Ḥakham, Simon

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ḤAKHAM, SIMON (1843–1910), author and Bible translator. Ḥakham was born in Bukhara, the son of a scholarly Baghdad emissary. He emigrated to Jerusalem in 1890. During his years in Jerusalem, he was active as editor, publisher, translator, and author. Among his major publications are Shir ha-Shirim (19042), Midrash Petirat Moshe (1897), prayers and piyyutim for holidays (1902), Pitron Ḥalomot (1901), the Passover Haggadah (1904), and Targum Sheni to Megillat Esther (1905). He edited and published Sefer Shahzadeh we-Sufi ve-hu Sharḥ al ha-Sefer *Ben ha-Melekh ve-ha-Nazir (1907) by Abraham ben Samuel ha-Levi (ibn) *Ḥasdai, which Elijah b. Samuel had translated into Judeo-Persian in 1684. He also published a Judeo-Persian translation of parts of the Shulḥan Arukh under the title Likkutei Dinim (1901–03), prepared by Abraham Aminoff, the leading rabbi of the Jerusalem Bukharan colony. He translated Abraham Mapu's biblical novel Ahavat Ẓiyyon (19122), and brought out part of the famous Sefer Sharḥ Shahin al ha-Torah (1902–4) by the 14th-century Judeo-Persian epic poet Maulana *Shahin of Shiraz, along with some of his own poetry.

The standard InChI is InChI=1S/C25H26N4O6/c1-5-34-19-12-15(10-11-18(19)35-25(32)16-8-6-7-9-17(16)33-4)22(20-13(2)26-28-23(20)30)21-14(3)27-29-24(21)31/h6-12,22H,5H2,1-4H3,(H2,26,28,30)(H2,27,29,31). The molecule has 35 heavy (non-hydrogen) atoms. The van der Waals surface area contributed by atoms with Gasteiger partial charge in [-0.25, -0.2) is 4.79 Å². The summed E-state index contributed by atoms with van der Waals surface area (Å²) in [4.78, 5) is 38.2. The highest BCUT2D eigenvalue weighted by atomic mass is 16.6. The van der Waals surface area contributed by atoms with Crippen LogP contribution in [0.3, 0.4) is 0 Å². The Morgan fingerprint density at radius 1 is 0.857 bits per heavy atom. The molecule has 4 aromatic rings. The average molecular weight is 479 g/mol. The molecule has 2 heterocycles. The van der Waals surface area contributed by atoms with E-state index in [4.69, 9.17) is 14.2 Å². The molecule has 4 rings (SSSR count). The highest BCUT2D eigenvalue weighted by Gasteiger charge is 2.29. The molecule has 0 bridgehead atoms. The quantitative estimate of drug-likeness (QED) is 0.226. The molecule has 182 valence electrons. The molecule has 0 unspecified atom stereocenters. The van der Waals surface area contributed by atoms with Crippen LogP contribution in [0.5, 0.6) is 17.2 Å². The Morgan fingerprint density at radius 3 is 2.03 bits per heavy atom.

His translation of the Bible into the Judeo-Persian of the Bukharan Jews was a monumental achievement which ranks him with the great Bible translators. He began his tafsir in 1906, and it appeared in successive volumes along with the Hebrew text, Targum Onkelos, and Rashi. By the time of his death he had completed the Pentateuch and the Prophets up to Isaiah 41:9; his collaborators completed the translation of the whole Bible.


Yaari, in: Moznayim, 3 pt. 48 (1932), 10–12; idem, in: ks, 18 (1941/42), 382–93; 19 (1942/43), 33–55, 116–39; Fischel, in: L. Finkelstein (ed.), The Jews (19603), 1180–82; Fischel, in: L. Jung (ed.), Jewish Leaders (19642), 535–47.

[Walter Joseph Fischel]